KCATA ‘Hope’ bus honored nationally

Date:January 26, 2017
KCATA ‘Hope’ bus honored nationally

The KCATA collected top national honors last week for a specially wrapped pink bus signaling hope in the battle against breast cancer.

Our “Hope Bus,” designed by Creative Services Manager Bridget Herrick, won first place in the American Public Transportation Association’s annual AdWheel competition for best marketing and communications education effort.

Rolled out last fall at Union Station as part of Breast Cancer Awareness Month, the bus with a pink ribbon and the word “Hope” emblazoned on both sides was part of an initiative highlighting the battle against breast cancer.

Hundreds attended the unveiling of the bus, including U.S. Sen. Claire McCaskill, a breast-cancer survivor who emphasized the importance of early detection in the fight against cancer.

Our bus is spreading a similar message as it motors along some of our most popular routes across the metro area, encouraging men and women alike to take action against this terrible disease.

Herrick designed the bus in a way so it would emphasize the word, “Hope.”

“This word symbolizes breast cancer awareness, and though it’s short and to the point, it delivers a strong message that most can identify with,” Herrick said.

“Whether you have been affected or know someone who has, this bus recognizes and supports breast cancer awareness,” she said. “I think the color and simplistic design using the symbolic pink ribbon really stands out on the streets and I look forward to working on more projects like this in the future!”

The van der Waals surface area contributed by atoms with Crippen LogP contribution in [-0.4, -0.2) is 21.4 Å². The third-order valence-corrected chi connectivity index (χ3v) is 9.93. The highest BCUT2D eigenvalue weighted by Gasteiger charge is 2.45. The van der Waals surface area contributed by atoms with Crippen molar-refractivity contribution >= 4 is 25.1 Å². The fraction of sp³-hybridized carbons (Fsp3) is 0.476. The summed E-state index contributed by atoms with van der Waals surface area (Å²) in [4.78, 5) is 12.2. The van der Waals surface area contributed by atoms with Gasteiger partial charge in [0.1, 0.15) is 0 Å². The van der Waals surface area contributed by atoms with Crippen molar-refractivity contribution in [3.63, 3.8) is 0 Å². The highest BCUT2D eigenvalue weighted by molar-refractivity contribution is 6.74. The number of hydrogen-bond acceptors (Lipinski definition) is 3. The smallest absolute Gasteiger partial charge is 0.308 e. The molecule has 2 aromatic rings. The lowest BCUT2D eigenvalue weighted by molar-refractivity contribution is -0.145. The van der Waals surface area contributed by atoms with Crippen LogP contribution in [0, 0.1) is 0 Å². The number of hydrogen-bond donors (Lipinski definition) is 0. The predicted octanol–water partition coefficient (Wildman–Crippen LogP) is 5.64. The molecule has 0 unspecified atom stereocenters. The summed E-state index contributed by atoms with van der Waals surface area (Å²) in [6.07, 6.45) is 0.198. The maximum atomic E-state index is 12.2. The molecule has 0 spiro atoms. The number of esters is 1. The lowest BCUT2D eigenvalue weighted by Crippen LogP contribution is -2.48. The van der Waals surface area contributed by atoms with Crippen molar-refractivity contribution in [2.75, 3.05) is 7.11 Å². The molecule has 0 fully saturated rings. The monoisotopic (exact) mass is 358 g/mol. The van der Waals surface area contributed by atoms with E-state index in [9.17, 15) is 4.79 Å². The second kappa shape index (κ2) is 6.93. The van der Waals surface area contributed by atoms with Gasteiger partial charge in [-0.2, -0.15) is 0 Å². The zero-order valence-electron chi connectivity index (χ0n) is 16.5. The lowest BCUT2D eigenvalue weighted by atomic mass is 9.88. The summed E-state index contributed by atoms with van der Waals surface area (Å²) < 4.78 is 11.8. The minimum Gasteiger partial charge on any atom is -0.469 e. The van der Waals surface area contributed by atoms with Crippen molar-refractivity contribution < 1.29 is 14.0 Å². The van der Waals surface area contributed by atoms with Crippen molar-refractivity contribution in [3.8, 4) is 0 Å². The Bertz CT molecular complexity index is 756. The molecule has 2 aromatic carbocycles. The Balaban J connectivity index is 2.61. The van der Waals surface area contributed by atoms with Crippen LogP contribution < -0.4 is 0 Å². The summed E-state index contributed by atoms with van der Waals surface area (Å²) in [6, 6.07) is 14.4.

The KCATA's pink 'Hope' bus was introduced at Union Station last fall.               

Last October, the bus toured the region on the “Pink Ribbon Road Show,” showcasing the message of hope at five locations on both sides of the state line. The week-long tour culminated when the bus stopped at the American Cancer Society’s Breast Cancer run in downtown Kansas City.

Kansas City Mayor Sly James used the new bus to make a statement against cancer when he posed in front of the vehicle with community leaders shortly after it was introduced to the public.

The bus also made an appearance at a “pink out” at a local elementary school to celebrate a nurse’s victory over breast cancer. The bus, combined with a series of community events, reached thousands that might not have otherwise heard about the importance of early-detection in the fight against breast cancer.

Look for our “Hope” bus on a transit route near your neighborhood. Let it be a reminder that the time to take action against cancer is now.

Here is a glimpse of the 'Hope' bus interior